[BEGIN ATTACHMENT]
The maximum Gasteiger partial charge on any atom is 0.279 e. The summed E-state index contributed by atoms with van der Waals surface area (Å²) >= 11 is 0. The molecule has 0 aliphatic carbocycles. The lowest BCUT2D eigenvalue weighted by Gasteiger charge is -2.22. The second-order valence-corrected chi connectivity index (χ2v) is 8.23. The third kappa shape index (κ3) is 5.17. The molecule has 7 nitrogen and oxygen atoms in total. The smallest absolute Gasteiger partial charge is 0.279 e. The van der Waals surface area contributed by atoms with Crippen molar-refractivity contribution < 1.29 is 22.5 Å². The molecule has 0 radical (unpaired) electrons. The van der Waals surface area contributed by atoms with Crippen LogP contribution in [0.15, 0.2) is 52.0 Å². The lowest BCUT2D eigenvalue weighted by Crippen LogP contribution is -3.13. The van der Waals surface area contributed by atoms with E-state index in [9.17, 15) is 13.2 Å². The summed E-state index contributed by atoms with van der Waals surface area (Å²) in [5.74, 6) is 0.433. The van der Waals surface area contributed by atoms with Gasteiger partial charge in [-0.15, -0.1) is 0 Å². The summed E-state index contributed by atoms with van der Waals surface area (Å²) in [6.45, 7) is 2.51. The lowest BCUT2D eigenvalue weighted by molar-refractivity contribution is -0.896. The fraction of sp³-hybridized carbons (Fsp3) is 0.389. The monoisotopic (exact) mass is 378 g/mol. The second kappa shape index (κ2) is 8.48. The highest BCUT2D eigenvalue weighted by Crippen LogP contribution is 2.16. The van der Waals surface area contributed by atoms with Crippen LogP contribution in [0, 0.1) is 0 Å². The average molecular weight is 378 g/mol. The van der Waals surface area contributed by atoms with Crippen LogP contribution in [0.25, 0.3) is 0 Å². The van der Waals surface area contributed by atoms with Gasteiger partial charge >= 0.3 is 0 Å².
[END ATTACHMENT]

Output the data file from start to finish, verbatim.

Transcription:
The maximum Gasteiger partial charge on any atom is 0.279 e. The summed E-state index contributed by atoms with van der Waals surface area (Å²) >= 11 is 0. The molecule has 0 aliphatic carbocycles. The lowest BCUT2D eigenvalue weighted by Gasteiger charge is -2.22. The second-order valence-corrected chi connectivity index (χ2v) is 8.23. The third kappa shape index (κ3) is 5.17. The molecule has 7 nitrogen and oxygen atoms in total. The smallest absolute Gasteiger partial charge is 0.279 e. The van der Waals surface area contributed by atoms with Crippen molar-refractivity contribution < 1.29 is 22.5 Å². The molecule has 0 radical (unpaired) electrons. The van der Waals surface area contributed by atoms with Crippen LogP contribution in [0.15, 0.2) is 52.0 Å². The lowest BCUT2D eigenvalue weighted by Crippen LogP contribution is -3.13. The van der Waals surface area contributed by atoms with E-state index in [9.17, 15) is 13.2 Å². The summed E-state index contributed by atoms with van der Waals surface area (Å²) in [5.74, 6) is 0.433. The van der Waals surface area contributed by atoms with Gasteiger partial charge in [-0.15, -0.1) is 0 Å². The summed E-state index contributed by atoms with van der Waals surface area (Å²) in [6.45, 7) is 2.51. The lowest BCUT2D eigenvalue weighted by molar-refractivity contribution is -0.896. The fraction of sp³-hybridized carbons (Fsp3) is 0.389. The monoisotopic (exact) mass is 378 g/mol. The second kappa shape index (κ2) is 8.48. The highest BCUT2D eigenvalue weighted by Crippen LogP contribution is 2.16. The van der Waals surface area contributed by atoms with Crippen LogP contribution in [0, 0.1) is 0 Å². The average molecular weight is 378 g/mol. The van der Waals surface area contributed by atoms with Crippen LogP contribution in [0.25, 0.3) is 0 Å². The van der Waals surface area contributed by atoms with Gasteiger partial charge >= 0.3 is 0 Å².